Gove urged to step in and support pig abattoir

Farmers in East Sussex have called on Defra secretary Michael Gove to step in and provide emergency funding to allow a family-run abattoir to keep processing pigs.

Little Tottingworth Farm, a traditional family-run farm based in Heathfield, also runs Broad Oak Abattoir, which processes pigs, sheep and beef.

But the owners say they will be forced to scale down their operations after the weekly throughput of pigs has dropped from 150 to 60 and it is no longer financially viable for them to continue processing pigs.

See also: Gove urged to stand by his words and save UK abattoirs

To stay open, the business would need to raise at least £60,000 to update some of its old machinery.

Tottingworth Farm has written to its farmer clients who use the abattoir to inform them that without any funding it will stop processing pigs from 25 March.

The owners have played down suggestions, however, that the abattoir is stopping processing pigs because it has been repeatedly targeted by vegan activists.

Farmer dismay

The decision has caused dismay among farmers, who will face higher costs and longer journey times for the stock.

Mike Lunn, a mixed farmer and medium-sized pig producer, uses the abattoir most weeks and he said the closure of the pig processing site would be a huge loss to the local food and farming industry.

“Tottingworth is a really well-run family abattoir. I have been going there for 10 years,” he said.

“I do 76 events. I am doing farm-to-fork where we are producing all our own sausages and recipes. That’s going to come to an end.

“We are now going to have to travel to Kent across the boundaries to actually get our pigs killed and processed.

“I have spoken to my butcher, who assists 18 producers in the Tottingworth area. He said the only way it’s going to be viable for him to collect the carcasses to be processed and butchered, he’s going to need at least six carcasses to justify his time to travel to Kent to collect the animals.

“I don’t know if the abattoir would actually deliver it, or not. It’s a nightmare.”

Support plea

Mr Lunn called on Defra secretary Michael Gove to step in and give an emergency support measure to Tottingworth abattoir to try to keep its pig processing site running.

“I think Michael Gove needs to come and visit East Sussex and meet the producers. To have animals transported across the border to Kent, which is a 40-50-minute journey, is going to cause more distress to the animals,” he added.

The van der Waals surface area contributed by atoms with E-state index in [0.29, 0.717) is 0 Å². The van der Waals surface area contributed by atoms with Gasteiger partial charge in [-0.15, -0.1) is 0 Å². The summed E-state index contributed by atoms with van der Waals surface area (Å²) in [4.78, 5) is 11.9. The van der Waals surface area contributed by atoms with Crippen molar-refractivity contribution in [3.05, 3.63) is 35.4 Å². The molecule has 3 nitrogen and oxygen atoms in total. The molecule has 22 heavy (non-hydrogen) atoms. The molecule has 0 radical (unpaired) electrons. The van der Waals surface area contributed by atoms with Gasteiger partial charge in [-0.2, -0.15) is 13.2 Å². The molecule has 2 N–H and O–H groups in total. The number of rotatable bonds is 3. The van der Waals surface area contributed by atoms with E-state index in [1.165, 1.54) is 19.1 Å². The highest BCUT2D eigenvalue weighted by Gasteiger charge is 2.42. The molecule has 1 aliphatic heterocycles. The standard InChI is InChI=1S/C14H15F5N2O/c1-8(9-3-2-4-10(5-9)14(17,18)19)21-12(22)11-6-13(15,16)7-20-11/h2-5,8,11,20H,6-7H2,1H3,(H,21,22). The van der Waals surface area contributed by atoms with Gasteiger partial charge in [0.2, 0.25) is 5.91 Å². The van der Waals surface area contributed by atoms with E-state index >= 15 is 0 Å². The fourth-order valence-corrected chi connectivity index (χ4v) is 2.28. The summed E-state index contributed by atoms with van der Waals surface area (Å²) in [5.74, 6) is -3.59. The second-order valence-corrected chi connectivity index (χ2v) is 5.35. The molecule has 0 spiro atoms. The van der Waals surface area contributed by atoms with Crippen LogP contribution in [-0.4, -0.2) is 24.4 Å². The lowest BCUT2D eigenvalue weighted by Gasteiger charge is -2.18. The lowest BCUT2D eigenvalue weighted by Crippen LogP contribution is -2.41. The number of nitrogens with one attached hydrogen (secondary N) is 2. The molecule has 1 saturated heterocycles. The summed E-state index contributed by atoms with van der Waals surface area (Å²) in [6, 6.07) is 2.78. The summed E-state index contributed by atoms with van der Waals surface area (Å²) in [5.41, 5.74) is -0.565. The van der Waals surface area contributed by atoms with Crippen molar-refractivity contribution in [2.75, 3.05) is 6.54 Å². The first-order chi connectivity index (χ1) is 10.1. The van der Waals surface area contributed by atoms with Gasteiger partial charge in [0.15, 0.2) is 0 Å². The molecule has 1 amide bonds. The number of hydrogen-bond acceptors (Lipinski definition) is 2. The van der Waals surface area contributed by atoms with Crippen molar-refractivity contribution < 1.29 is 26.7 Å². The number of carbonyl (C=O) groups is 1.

“It will impact the whole supply chain – it’s everything from farmers, butchers, restaurants and pubs. It’s just not going to be cost-effective.”

Ben Pratt, a local smallholder, who farms honeybees, beef and pigs, agreed that the decision was a big blow to pig farmers.

“They have told us that the decision is on the ground of costs. I do understand because there are fewer pig breeds in the area than there used to be and the throughput is lower.

“There has also been this problem of vegan protests on Mondays, which is the day they take in the pigs.”

Mr Pratt said the decision at Tottingworth highlighted wider concerns in the industry and food supply chain about the closure of small abattoirs across the UK.

“The knock-on effect is livestock having to be transported longer distances and, in some cases, larger abattoirs are just not interested in taking in the commercial throughput of a smaller farmer.”

Local food

Frank Langrish, a sheep farmer based in Rye, East Sussex, and NFU spokesman, said: “This is a major problem.

“Once Tottingworth stops processing pigs there is not a lot else in the area. There is a small abattoir at Henfield, but it would struggle to cope with a lot of pigs. The next nearest small abattoir is at Addersham, near Dover.”

He added: “We have a government that keeps saying it wants local food. But we have no chance of providing local food if you cannot find a way of getting animals slaughtered.”

Farmers Weekly has contacted Defra to request a comment.

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